He proceeded first to Sweden, where he remained two years, making an excursion to Finland, during which he published in Swedish,) his AngloSaron Grammar in 1817; in the same year, at Copenhagen, (in Danish,) an Essay on the Origin of the Ancient Scandinavian or Icelandic tongues, in which he traces the affinity of that most remarkable idiom to the other European languages, especially to the Latin and Greek. In 1818, he published, at Stockholm, a second edition, much improved, of his Icelandic Grammar, translated by himself into Swedish; also in the same year the first complete editions of the prose or Snorro's Edda, and of the poetical or Sæmund's Edda, in the original text, in two volumes, in the latter of which he was assisted by his friend the Reverend Mr. Afzelius, along with Swedish translations of both Eddas in two other volumes. From Stockholm he proceeded, in 1819, to St. Petersburgh, where he wrote an interesting paper in German on the Languages and Literature of Norway, Iceland, Sweden, and Finland, which was published in the sixth number of the Vienna Jahrbucher. From Russia he proceeded through Tartary into Persia, and resided for some time at Tauris, Teheran, Persepolis, and Schiraz. It is an instance of his remarkable facility for acquiring languages, that in six weeks time he was sufficiently master of Persian to be able to converse fluently with the natives. In 1820 he embarked at Abuschekr, in the Persian Gulf, for Bombay, during his residence in which he wrote (in English,) a Dissertation on the Authenticity and Antiquity of the Zend Language, addressed in the epistolary form to the Honourable Mountstuart Elphinstone, the governor, which was published in the Third Volume of the “Transac
tions of the Literary Society of Bombay." And it is probably this Dissertation, with corrections and additions, which we have understood is to appear in the ensuing Volume of the Transactions of the Royal Asiatic Soeiety. From India his next stage was to Ceylon in 1822, where also he wrote in English,) a Dissertation on the best Method of expressing the Sounds of the Indian Languages in European characters, which was printed in the “ Transactions of the Literary and Agricultural Society of Colombo." Professor Rask arrived at Copenhagen in the beginning of May, 1823, after an absence of nearly seven years. He brought home with him a considerable collection of rare and curious oriental manuscripts, ancient Persian, Zend, Pali, Cingalese, &c. &c. and which now enrich the University and Royal Libraries of the Danish capital.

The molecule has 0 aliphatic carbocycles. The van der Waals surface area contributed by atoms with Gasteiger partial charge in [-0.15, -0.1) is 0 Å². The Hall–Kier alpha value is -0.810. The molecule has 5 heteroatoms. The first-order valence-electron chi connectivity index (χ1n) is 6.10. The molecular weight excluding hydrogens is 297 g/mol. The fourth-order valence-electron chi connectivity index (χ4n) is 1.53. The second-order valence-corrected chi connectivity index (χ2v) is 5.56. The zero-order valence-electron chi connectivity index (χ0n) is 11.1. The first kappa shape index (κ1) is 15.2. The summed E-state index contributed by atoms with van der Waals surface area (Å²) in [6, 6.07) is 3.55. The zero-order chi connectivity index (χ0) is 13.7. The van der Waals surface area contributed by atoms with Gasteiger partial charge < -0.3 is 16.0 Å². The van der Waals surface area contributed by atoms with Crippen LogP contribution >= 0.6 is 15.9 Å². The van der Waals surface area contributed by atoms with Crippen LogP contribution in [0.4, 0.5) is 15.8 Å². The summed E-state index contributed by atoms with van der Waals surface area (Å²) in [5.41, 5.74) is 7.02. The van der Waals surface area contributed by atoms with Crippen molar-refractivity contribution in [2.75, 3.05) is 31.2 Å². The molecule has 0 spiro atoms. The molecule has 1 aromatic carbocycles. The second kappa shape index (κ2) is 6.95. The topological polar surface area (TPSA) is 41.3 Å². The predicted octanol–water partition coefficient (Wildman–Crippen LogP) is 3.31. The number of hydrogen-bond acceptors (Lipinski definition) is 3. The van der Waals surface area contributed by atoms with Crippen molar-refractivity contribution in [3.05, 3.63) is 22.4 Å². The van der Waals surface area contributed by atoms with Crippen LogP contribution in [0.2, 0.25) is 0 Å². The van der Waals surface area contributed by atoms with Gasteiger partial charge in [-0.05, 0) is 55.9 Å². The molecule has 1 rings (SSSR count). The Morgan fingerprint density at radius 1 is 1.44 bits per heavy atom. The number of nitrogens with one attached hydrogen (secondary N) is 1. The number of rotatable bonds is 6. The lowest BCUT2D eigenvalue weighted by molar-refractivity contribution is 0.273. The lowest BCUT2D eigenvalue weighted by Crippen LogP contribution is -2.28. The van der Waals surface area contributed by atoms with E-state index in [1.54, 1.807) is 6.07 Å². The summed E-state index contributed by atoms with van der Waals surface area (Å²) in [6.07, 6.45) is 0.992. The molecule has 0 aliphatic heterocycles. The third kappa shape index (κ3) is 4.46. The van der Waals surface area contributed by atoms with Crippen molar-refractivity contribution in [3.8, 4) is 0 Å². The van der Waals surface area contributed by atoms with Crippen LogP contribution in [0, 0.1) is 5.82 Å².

Since his return home, Professor Rask has published the following works in his native language:-a Spanish Grammar,(1824,) an Italian Grammar, a Frisic Grammar,* (1825,) a Treatise on the Ancient Egyptian Chronology, (1827,) on the Ancient Jewish Chronology previous to Moses, (1828,) Essay on Danish Orthography, (1828.) He also edited a new edition of Schneider's Danish Grammar for Englishmen, (1829,) and superintended the English translation of his Anglo-Saxon Grammar, (1830.) See p. 227, ante.
He had also been long engaged in the compilation of an Etymological Dictionary of the Danish language, in which he proposed to exhibit the important illustration which that and the collateral tongues of Europe may derive from a comparison with those of Asia. We have not heard in what state of forwardness he has left it.
In a former number of this Journal, with reference to Professor Rask's labours in the field of Icelandic literature, we took occasion to pay a just tribute of respect and admiration to his extraordinary and multifarious acquirements. We think we cannot do better than now repeat a portion of what was so well said by our eloquent contributor.
“ No man ever existed whose study of language has been directed to a wider circle, and assuredly none who has made the structure of language so much the object of attention. He is the consummate comparative anatomist of philology, not building up his theories from the scattered fragments, gathered, as it were, by accident, but drawing his deductions from the most profound and elaborate research; and by comparison, comprehension, and exhaustion, throwing day-light on all those curious inquiries which have, for the most part, been feebly and ignorantly dealt with by the majority of critics. Not that Rask's writings have hitherto enabled the world to form any accurate estimate of his extraordinary learning. To have written the best Icelandic or Anglo-Saxon Grammar, to have tracked through Hebrew or hieroglyphic records the chronology of Egyptian kings, to have edited Eddas or Sagas, and have carried off prizes for Essays on this or the other limited inquiry-this--these--are littleare nothing, compared to what he is capable of effecting. He is one of the very few men who can write on philology, having some sufficient acquaintance with the subject in its various bearings, who has seen with his own eyes, heard with his own ears, the tribes, the tongues, which cover the world's surface; who, if he has not girdled the whole earth, has at least explored those tracts in which so many nations were cradled; and who, travelling through all the East in the pursuit of philological knowledge, took with him him a mind so trained, and exercised, and cultured, that nothing could be wasted upon it.”
See Foreign Quarterly Review, vol.iii. p. 607. In the Second Number of the Foreign Review there is an account of his Grammars, and in the 10th Number an article on Grimm's Teutonic Grammar and a work on the Danish Language, which we have reason to think were drawn up from his communications. In the Third Number of the same journal is a letter from him, signed Danus, containing remarks on some papers in a ÁS. of the Archeologia.